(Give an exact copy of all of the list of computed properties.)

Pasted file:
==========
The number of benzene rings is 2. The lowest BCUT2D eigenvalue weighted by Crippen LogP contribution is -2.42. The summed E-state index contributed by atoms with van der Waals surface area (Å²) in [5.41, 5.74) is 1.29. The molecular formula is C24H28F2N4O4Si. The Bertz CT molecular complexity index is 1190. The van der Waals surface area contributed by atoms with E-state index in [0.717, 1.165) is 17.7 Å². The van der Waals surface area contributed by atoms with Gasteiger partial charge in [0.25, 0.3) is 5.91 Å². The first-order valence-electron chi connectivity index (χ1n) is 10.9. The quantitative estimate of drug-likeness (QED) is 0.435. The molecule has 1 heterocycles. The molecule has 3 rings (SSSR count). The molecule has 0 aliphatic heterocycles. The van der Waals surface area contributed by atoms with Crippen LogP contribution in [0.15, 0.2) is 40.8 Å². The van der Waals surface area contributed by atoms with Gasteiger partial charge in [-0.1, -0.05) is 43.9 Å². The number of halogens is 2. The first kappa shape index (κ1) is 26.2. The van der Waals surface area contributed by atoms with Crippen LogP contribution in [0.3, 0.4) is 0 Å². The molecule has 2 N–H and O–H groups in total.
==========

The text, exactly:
The number of benzene rings is 2. The lowest BCUT2D eigenvalue weighted by Crippen LogP contribution is -2.42. The summed E-state index contributed by atoms with van der Waals surface area (Å²) in [5.41, 5.74) is 1.29. The molecular formula is C24H28F2N4O4Si. The Bertz CT molecular complexity index is 1190. The van der Waals surface area contributed by atoms with E-state index in [0.717, 1.165) is 17.7 Å². The van der Waals surface area contributed by atoms with Gasteiger partial charge in [0.25, 0.3) is 5.91 Å². The first-order valence-electron chi connectivity index (χ1n) is 10.9. The quantitative estimate of drug-likeness (QED) is 0.435. The molecule has 1 heterocycles. The molecule has 3 rings (SSSR count). The molecule has 0 aliphatic heterocycles. The van der Waals surface area contributed by atoms with Crippen LogP contribution in [0.15, 0.2) is 40.8 Å². The van der Waals surface area contributed by atoms with Gasteiger partial charge in [-0.1, -0.05) is 43.9 Å². The number of halogens is 2. The first kappa shape index (κ1) is 26.2. The van der Waals surface area contributed by atoms with Crippen LogP contribution in [0.3, 0.4) is 0 Å². The molecule has 2 N–H and O–H groups in total.